Next week, it will make its Grand Slam main draw debut at the US Open in efforts to limit time taken between points and ensure players adhere to warm-up and changeover times.
The shot clock, which counts down from 25 seconds between points and is started manually by the chair umpire when he/she calls out the score, has been met with mixed reviews from the players who have experienced it in the past few weeks in Canada, Cincinnati or other events.
Some find it useful, others find it stressful, and some imply it actually helps them slow down before serving, which perhaps means the shot clock might end up adding time to an overall match rather than the other way around.
Here’s what some of the top players had to say about it.
“I think it’s really important to keep the game authentic. I think that sometimes we try to get a little bit too creative. I think that the shot clock is another human, like, to start it, to stop it, whatever. It’s all human, whatever.
“I think at a point in the match where it’s really close and all of a sudden you get a shot clock violation but two points before that it wasn’t even started on time, like, I think those types of things are just kind of up in the air.
“But I think, I mean, it’s okay. Like, it’s not bad. I mean, you have to pay attention more. Something else to focus on, something else to look out when you look up before you serve. But, I mean, we’ll see if it stays, it goes, what happens.”
“Actually I’m fine with that. I got a time violation already, but I don’t think it was my fault, but okay. Overall it’s fine.
“I got some talks sometimes before [about my speed between points] from the chair umpire but I really try. No I think I was okay playing the matches in Montreal [with the shot clock]. I don’t think I’m that slow.”
“It’s actually quite cool because I’m always so quick so now I can take my time more. It does help definitely because I think I’m really, really quick. Sometimes I don’t even make a decision where I’m going to serve next so now I can see that I still have 15 seconds and I can take my time to think about what I’m going to do.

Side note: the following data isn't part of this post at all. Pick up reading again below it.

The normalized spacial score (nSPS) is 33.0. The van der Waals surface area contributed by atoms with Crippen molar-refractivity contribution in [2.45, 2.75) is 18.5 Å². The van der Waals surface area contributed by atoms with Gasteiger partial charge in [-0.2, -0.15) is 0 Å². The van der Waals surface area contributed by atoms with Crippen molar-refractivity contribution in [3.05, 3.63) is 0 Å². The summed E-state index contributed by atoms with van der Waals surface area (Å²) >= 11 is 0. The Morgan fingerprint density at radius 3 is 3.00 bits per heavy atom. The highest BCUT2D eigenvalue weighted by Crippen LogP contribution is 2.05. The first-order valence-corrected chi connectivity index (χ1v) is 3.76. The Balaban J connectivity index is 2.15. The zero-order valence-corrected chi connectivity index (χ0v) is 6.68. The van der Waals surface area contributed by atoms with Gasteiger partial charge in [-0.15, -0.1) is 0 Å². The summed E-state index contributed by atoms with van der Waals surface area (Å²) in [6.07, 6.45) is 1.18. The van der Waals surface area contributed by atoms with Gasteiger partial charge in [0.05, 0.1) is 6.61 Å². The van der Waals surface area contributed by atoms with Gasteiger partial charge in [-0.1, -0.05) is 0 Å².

“I think only Nick Kyrgios is the quickest player ever. And Federer as well.”
It’s time to get our heads around the #serveclock ⏰ @Petra_Kvitova, @CaroGarcia, @KaPliskova, @juliagoerges, @ARadwanska, @Daria_gav and @CoCoVandey break it down…#CTOpenTennis pic.twitter.com/eaZHjmElRi
— Connecticut Open (@connecticutopen) August 23, 2018
“If I’m looking forward to [playing with the shot clock]? Not Really. I think a lot of people will struggle with that because I know some people are slower, some people are faster. I’m pretty normal I think. Sometimes you’re a little too slow but sometimes you have a 45-balls rally, so it’s understandable. It’s, I don’t know. We’ll see how I feel but I’m sure people will be a little itchy.”
“I think it’s alright. I thought it was going to be faster. But actually it starts when the umpire says the score so sometimes there’s a bit of a delay between the end of the point and the time he’s saying the score so most of the time I still have 15 or 10 seconds and I’m alright. I think it’s good because it’s fair for everyone and you can see it, you don’t have to ask the umpire. It makes it more clear for everyone.
“The first match I was looking at it a little bit because I had no idea how slow I was going but now I know my timing is pretty okay so I’m alright.”
“The shot clock, it’s not bad. I think it’s good, it’s interesting for the fans. The only thing for us is we need to still adapt to it. In some cases you’re watching the clock when it’s going to wind down and you’re not sure exactly how much time you have left and you can see the guys before the serve watching how many seconds they have left. I think the guys are going to get used to it.”
“I’m still not sure about the shot clock how I feel about it. I play pretty fast to be honest. I noticed in Montreal last week that the only thing that a couple of times I got close was getting out of the chair when they call time. By the time you get from the chair over to get your ball and then get ready for the serve I’m like ‘oh gosh, I have five seconds left’ and you’re like stressed. So maybe that’s one point where I’m like ‘okay, give us a little time’. But other than that it isn’t something that I would really stress about or anything.”